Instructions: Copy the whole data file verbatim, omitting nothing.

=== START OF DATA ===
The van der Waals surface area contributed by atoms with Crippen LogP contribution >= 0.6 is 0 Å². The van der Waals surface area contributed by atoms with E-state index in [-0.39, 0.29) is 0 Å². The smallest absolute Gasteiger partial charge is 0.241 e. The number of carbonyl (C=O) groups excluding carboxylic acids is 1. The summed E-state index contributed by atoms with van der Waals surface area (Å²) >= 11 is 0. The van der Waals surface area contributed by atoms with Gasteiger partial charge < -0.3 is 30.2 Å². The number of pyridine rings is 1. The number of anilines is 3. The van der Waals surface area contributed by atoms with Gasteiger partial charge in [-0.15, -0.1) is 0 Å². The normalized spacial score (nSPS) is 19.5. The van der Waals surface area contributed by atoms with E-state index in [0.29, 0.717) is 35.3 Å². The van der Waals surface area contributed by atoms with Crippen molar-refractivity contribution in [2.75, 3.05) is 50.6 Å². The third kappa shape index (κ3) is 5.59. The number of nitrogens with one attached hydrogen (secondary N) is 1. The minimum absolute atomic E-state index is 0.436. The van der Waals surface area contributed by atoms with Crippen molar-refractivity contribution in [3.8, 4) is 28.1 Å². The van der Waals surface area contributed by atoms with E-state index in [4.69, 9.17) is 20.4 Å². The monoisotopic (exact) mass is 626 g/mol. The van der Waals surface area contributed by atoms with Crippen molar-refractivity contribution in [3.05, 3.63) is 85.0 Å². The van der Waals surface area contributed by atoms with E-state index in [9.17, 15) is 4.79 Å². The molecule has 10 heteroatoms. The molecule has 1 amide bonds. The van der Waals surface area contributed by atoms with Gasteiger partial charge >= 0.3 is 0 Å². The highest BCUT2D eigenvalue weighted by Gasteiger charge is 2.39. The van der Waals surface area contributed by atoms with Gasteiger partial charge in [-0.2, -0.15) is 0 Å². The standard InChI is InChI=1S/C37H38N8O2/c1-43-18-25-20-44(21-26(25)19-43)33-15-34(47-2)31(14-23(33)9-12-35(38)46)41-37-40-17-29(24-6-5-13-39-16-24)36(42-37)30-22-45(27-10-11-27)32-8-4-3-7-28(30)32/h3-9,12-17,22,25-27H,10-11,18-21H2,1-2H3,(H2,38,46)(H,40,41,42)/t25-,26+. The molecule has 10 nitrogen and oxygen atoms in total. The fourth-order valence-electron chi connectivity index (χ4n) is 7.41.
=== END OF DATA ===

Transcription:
The van der Waals surface area contributed by atoms with Crippen LogP contribution >= 0.6 is 0 Å². The van der Waals surface area contributed by atoms with E-state index in [-0.39, 0.29) is 0 Å². The smallest absolute Gasteiger partial charge is 0.241 e. The number of carbonyl (C=O) groups excluding carboxylic acids is 1. The summed E-state index contributed by atoms with van der Waals surface area (Å²) >= 11 is 0. The van der Waals surface area contributed by atoms with Gasteiger partial charge < -0.3 is 30.2 Å². The number of pyridine rings is 1. The number of anilines is 3. The van der Waals surface area contributed by atoms with Gasteiger partial charge in [-0.15, -0.1) is 0 Å². The normalized spacial score (nSPS) is 19.5. The van der Waals surface area contributed by atoms with E-state index in [0.29, 0.717) is 35.3 Å². The van der Waals surface area contributed by atoms with Crippen molar-refractivity contribution in [2.75, 3.05) is 50.6 Å². The third kappa shape index (κ3) is 5.59. The number of nitrogens with one attached hydrogen (secondary N) is 1. The minimum absolute atomic E-state index is 0.436. The van der Waals surface area contributed by atoms with Crippen molar-refractivity contribution in [3.8, 4) is 28.1 Å². The van der Waals surface area contributed by atoms with E-state index in [4.69, 9.17) is 20.4 Å². The monoisotopic (exact) mass is 626 g/mol. The van der Waals surface area contributed by atoms with Crippen molar-refractivity contribution in [3.05, 3.63) is 85.0 Å². The van der Waals surface area contributed by atoms with E-state index in [9.17, 15) is 4.79 Å². The molecule has 10 heteroatoms. The molecule has 1 amide bonds. The van der Waals surface area contributed by atoms with Gasteiger partial charge >= 0.3 is 0 Å². The highest BCUT2D eigenvalue weighted by Gasteiger charge is 2.39. The van der Waals surface area contributed by atoms with Gasteiger partial charge in [-0.2, -0.15) is 0 Å². The standard InChI is InChI=1S/C37H38N8O2/c1-43-18-25-20-44(21-26(25)19-43)33-15-34(47-2)31(14-23(33)9-12-35(38)46)41-37-40-17-29(24-6-5-13-39-16-24)36(42-37)30-22-45(27-10-11-27)32-8-4-3-7-28(30)32/h3-9,12-17,22,25-27H,10-11,18-21H2,1-2H3,(H2,38,46)(H,40,41,42)/t25-,26+. The molecule has 10 nitrogen and oxygen atoms in total. The fourth-order valence-electron chi connectivity index (χ4n) is 7.41.